What: The Death of Painting by Brendan McGorry and Black Cloud by Simon Kaan
Where and when: Sanderson Contemporary Art, 2 Kent St, Newmarket, to September 4
TJ says: Brendan McGorry turns the colour and manner of 19th century art on its head while Simon Kaan's austere but strong works combine Maori and Chinese idioms
Increasingly galleries are mounting the work of two artists in parallel. It sometimes offers a piquant contrast; certainly the two shows at Sanderson Contemporary Art are at different poles of style and thought.
In one room, Brendan McGorry offers extremely colourful work obliquely titled, The Death of Painting. The works all refer to paintings by Sir John Millais, president of the Royal Academy in the 19th century.
There are three of Millais' most famous works referenced. The least known of them, perhaps because it is in Detroit, is called 'Leisure Hours'. The inverted commas around the title were deliberate on the part of Millais because it has two beautifully dressed young girls looking at two bright red goldfish in a bowl.
McGorry's version heightens the colour and the bright presence of the fish. It is clear that for all their beauty and lovely dresses, the young women are just passing time. Is the work a comment on contemporary art that has an audience, wealthy but not really involved?
The better known, Vale of Rest, (a superb sunset painting with two nuns, one digging a grave and the other watching melancholy on) is more radically altered and retitled, The Burial of Painting. Here the grave is darker and deeper than the original and what the nun shovels out of the pit is blood red. Perhaps she is shovelling colour out of today's art.
That is a charge that could not be levelled at McGorry's version of Ophelia, almost the best-known painting in the Tate. Where Millais surrounds the drowning woman with a multiplicity of plants in shades of green, in this painting colour runs wild but in runs and splashes of bright red in the wild expressionist paintwork of the girl's dress. Careful drawing is out; wild attack is in.
Whatever the implied analysis, the title of the show is a misnomer in that these are paintings done with verve in a modern idiom and demonstrate that the act of painting is not dead.
The bleakly beautiful, restrained prints that make up Black Cloud by Simon Kaan are in the other room. These are elegant, austere paintings and woodcut prints on paper that have mixed Maori, European and Chinese influences.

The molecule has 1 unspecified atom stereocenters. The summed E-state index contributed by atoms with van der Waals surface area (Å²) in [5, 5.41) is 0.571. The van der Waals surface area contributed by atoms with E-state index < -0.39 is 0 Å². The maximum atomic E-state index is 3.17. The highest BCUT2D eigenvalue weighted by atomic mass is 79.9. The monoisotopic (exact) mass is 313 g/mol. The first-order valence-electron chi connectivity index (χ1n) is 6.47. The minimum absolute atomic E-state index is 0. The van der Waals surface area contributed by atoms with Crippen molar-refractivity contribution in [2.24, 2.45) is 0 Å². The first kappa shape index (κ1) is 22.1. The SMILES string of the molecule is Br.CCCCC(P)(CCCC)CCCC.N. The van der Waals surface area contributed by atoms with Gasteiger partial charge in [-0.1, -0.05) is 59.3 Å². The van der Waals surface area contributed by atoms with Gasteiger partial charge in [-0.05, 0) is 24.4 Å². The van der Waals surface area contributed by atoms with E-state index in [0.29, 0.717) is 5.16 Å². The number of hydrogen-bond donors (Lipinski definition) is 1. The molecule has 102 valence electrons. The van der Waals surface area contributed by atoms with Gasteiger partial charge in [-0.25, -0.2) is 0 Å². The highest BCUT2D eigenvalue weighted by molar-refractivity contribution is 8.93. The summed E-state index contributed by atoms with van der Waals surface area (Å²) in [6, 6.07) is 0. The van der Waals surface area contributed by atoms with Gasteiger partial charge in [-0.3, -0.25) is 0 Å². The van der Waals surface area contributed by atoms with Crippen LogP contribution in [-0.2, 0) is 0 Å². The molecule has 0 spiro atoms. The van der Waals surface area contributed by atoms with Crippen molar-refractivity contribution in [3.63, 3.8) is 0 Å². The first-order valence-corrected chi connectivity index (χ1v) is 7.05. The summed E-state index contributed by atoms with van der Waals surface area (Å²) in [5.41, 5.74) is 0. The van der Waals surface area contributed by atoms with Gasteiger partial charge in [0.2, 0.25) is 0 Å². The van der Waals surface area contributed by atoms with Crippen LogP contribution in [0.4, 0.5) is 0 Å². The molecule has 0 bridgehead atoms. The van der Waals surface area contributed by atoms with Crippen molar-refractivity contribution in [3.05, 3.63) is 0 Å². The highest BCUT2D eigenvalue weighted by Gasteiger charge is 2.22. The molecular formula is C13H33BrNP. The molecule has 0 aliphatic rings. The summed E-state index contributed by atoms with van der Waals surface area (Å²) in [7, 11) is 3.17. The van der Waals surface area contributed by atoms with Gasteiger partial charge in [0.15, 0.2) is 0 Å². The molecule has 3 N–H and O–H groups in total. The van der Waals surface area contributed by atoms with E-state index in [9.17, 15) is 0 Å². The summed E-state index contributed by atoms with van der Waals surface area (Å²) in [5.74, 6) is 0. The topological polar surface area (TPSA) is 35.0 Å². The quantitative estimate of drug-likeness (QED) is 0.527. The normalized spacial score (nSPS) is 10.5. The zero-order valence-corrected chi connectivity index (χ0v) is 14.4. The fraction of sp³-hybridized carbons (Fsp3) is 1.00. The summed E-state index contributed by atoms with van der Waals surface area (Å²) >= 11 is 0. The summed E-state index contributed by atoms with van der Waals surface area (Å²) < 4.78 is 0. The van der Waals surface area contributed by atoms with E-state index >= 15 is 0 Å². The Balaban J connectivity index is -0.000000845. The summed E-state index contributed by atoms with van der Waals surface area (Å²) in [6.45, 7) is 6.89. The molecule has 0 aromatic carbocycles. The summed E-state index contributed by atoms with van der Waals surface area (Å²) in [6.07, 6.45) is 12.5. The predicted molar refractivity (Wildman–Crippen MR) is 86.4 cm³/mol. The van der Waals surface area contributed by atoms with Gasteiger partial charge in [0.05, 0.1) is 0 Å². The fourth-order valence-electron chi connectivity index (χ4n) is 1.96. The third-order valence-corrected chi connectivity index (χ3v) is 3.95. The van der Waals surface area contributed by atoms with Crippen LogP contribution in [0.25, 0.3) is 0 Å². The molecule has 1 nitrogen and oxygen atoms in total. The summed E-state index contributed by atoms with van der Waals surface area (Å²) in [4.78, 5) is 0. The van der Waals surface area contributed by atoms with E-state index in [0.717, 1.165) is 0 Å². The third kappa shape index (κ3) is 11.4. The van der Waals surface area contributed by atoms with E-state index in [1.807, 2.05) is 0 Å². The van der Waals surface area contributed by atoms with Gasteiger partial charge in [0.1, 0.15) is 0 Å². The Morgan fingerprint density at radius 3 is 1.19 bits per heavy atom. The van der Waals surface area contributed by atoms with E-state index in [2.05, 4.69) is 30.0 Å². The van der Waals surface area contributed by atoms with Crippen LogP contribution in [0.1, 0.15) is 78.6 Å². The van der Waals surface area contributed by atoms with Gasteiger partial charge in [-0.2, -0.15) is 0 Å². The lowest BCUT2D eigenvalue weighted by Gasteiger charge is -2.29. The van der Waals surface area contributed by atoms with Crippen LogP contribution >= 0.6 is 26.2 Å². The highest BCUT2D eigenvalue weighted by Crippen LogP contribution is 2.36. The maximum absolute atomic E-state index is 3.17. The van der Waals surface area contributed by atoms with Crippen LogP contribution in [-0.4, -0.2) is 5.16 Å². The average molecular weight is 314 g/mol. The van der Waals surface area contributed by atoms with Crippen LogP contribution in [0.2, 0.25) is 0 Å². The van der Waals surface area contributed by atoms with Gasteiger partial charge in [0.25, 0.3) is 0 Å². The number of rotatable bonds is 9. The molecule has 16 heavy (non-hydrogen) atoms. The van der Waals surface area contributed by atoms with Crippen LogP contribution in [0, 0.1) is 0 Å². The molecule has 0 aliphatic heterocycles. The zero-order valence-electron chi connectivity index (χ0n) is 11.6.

Most of these works are tall and made up of several panels and have distinct suggestions of beach and sea. Generally the only iconography is a canoe shape with a forked, reaching bow. They evoke travelling to distant shores.
What: Vintage by Anita DeSoto and Six days by Simon Allison
Where and when: Orexart, 1/15 Putiki St, Arch Hill, to September 3
TJ says: Dashing bright painting of women a little uneasy in conventional roles by Anita DeSoto and unusual combinations of lead and wood in the inventive sculpture of Simon Allison.
At Orexart, there is also a contrast: austere sculpture and bright painting making two shows though the works alternate on the walls.
The paintings are dashingly done by Anita DeSoto and show women swept into various historic and present roles by the winds of chance. The swift and vivid style of painting implies force of circumstance rather than choice. The emphasis is on pathos and nostalgia.
In the past, her work has suggested bodily stress; here the pressure is more mild but interior. In Wedding, a bride goes swishing past in a car having just thrown her bouquet. She looks backward with more than a hint of regret. In School, a young woman gets out of a car in a storm both of rain and of emotion; War Bird shows a woman pilot heroic but uncomfortable in her role, and in Stables, a woman with a horse is just plain awkward.
These colourful and thoughtful investigations into the stress of playing a role are in direct contrast to the austere wall sculpture in wood and lead by Simon Allison. He cuts deep groves into dark, blackened timber and fills them with molten lead that often overflows into irregular patterns.
The title of the show is 6 Days following one of the works which replays Colin McCahon's Six days in Nelson and Canterbury with its variations on austere hills. The solemnity of the work is repeated in 8 Stations referring to the Passion of Christ.
The artist trained in New Zealand and has achieved considerable standing in England as a sculptor, but it is evident he follows the solemnity and invention of some traditions here.
What: Contribution by Siavash Momeny
Where and when: Artis Gallery, 280 Parnell Rd, To September 4
TJ says: In a display of virtuosity, Siavash Momeny paints all manner of objects as if they were wrapped in newsprint. The reason is most clear in a tribute to Jonah Lomu incorporating a guitar.
For sheer oddity of expression, though done with virtuosity and extreme care, there are few artists whose practice equals the paintings by Siavash Momeny. He paints all his subjects as if they were wrapped in newspaper.
There is only one exception in his current show and it is of a large crumpled page of plain paper, but it has the same careful attention and virtuosity as the newsprint in the other works.
What is the viewer to make of these chairs, stag's head and coffee pots startlingly and realistically wrapped up?
One work is slightly less enigmatic than the others. Titled Eleven 11 it shows a guitar wrapped in paper that has a large area of black. It is a tribute to Lomu, who wore the No. 11 jersey, as an All Black. The whole is a curious by way of painting with a flavour all its own.